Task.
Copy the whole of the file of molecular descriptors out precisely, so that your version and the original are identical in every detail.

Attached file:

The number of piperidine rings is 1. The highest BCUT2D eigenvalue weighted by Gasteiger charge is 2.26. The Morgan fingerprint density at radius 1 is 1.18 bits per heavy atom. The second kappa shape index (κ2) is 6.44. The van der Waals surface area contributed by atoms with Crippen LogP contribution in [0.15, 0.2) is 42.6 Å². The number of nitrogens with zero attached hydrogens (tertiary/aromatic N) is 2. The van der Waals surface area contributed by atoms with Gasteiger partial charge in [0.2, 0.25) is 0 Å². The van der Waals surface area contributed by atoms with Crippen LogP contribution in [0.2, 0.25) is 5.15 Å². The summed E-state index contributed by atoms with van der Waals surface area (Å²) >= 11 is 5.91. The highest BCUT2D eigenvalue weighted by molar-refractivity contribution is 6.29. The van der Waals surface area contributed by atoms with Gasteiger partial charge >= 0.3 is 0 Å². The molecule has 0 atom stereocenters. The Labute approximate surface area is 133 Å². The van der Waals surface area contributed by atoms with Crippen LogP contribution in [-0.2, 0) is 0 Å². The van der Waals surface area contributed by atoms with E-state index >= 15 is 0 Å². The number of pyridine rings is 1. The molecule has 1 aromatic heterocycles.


The number of piperidine rings is 1. The highest BCUT2D eigenvalue weighted by Gasteiger charge is 2.26. The Morgan fingerprint density at radius 1 is 1.18 bits per heavy atom. The second kappa shape index (κ2) is 6.44. The van der Waals surface area contributed by atoms with Crippen LogP contribution in [0.15, 0.2) is 42.6 Å². The number of nitrogens with zero attached hydrogens (tertiary/aromatic N) is 2. The van der Waals surface area contributed by atoms with Gasteiger partial charge in [0.2, 0.25) is 0 Å². The van der Waals surface area contributed by atoms with Crippen LogP contribution in [0.2, 0.25) is 5.15 Å². The summed E-state index contributed by atoms with van der Waals surface area (Å²) >= 11 is 5.91. The highest BCUT2D eigenvalue weighted by molar-refractivity contribution is 6.29. The van der Waals surface area contributed by atoms with Gasteiger partial charge >= 0.3 is 0 Å². The molecule has 0 atom stereocenters. The Labute approximate surface area is 133 Å². The van der Waals surface area contributed by atoms with Crippen LogP contribution in [-0.2, 0) is 0 Å². The van der Waals surface area contributed by atoms with E-state index >= 15 is 0 Å². The number of pyridine rings is 1. The molecule has 1 aromatic heterocycles.